Penguin, Panda, Hummingbird, Pigeon and Possum. It’s getting difficult to keep up with Google’s frequent updates and which area of SEO they focus on. However, since it’s one of the most recent and anticipated updates, this month I want to focus specifically on Penguin.
History of Google’s Penguin Updates
Penguin launched on April 24, 2012 and was Google’s way of combating sites using spammy tactics like keyword stuffing, intentional duplicate content and bad link building practices. In short, sites that violated Google’s quality guidelines were pushed further down within the search results while high-quality sites benefited.
As of September 23, Penguin is now part of Google’s core algorithm. This means it requires less frequent updates and tweaking by Google engineers—they trust it to run on its own. Essentially, it runs in real time. “Penguin scores” are calculated on every search query, though a particular page’s score will only change once Google has recrawled that page.
Refreshes and Recovery
Much like Google’s Panda update, which I’ll tackle in another post, Penguin data was originally processed outside of Google’s main search index. That means if a site was seeing negative effects after a Penguin update was made it would need to wait until Penguin data were refreshed to see any positive effects, even after addressing and cleaning up its spammy practices.
Additionally, because Penguin isn’t a manual action penalty, traditional reconsideration requests don’t work for Penguin recovery. Up until the latest update, you had to wait for the data to be refreshed. Up until 2014, this happened somewhat frequently. The last Penguin data refresh happened on October 24, 2014, which means that if a site was negatively affected by that refresh and addressed its poor SEO practices, it didn’t see any positive effects as a result of their efforts until this last update in September. Needless to say, this latest update was highly anticipated by the SEO community and webmasters alike.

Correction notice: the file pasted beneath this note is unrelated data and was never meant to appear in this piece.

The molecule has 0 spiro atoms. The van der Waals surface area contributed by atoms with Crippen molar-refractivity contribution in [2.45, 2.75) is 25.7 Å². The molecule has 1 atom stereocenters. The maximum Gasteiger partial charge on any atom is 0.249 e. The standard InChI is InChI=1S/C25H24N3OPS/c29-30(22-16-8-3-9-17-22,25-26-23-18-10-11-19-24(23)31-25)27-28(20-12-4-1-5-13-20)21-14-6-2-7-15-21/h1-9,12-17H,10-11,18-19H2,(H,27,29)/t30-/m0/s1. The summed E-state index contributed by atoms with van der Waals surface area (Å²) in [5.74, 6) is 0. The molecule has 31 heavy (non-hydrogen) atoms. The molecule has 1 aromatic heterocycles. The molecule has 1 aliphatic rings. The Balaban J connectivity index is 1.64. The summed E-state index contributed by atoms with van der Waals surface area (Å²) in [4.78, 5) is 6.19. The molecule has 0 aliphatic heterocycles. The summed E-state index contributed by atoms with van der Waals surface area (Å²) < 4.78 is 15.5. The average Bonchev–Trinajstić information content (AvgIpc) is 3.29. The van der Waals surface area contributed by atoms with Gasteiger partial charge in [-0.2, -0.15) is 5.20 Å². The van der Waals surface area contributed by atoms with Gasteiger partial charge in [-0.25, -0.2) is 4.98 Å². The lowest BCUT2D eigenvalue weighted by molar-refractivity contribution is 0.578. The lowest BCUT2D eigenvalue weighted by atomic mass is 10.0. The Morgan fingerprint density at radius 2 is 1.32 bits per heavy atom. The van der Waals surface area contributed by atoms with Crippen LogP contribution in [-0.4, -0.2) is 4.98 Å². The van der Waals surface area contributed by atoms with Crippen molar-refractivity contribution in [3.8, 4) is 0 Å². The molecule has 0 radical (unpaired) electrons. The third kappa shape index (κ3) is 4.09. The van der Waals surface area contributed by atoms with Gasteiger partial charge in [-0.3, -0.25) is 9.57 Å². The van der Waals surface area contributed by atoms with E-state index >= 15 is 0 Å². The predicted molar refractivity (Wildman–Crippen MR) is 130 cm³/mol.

The Present: Discounting Links
As it now runs in real time and is part of the core algorithm, the way Penguin operates is a bit different now. Google says Penguin now discounts poor-quality links. This doesn’t mean you’re now free to go out and submit your site to a bunch of directory sites in the hopes that one or two may sneak by. You still run the risk of being affected by a manual action penalty, which puts you in Google’s “time out.” Trust me, the time and effort that goes into recovering from a manual action is not worth the benefit of a couple low-quality links.
What It All Means
Link building continues to evolve regularly, though it’s a must in any SEO strategy. Spend your time creating content and resources that will entice others to link to it naturally and you should be able to avoid Penguin’s negative effects. Keep in mind, Penguin is one of over 200 signals in Google’s algorithm, but now that it’s part of the core algorithm, you’ll see the effects of it, both positive and negative, more immediately.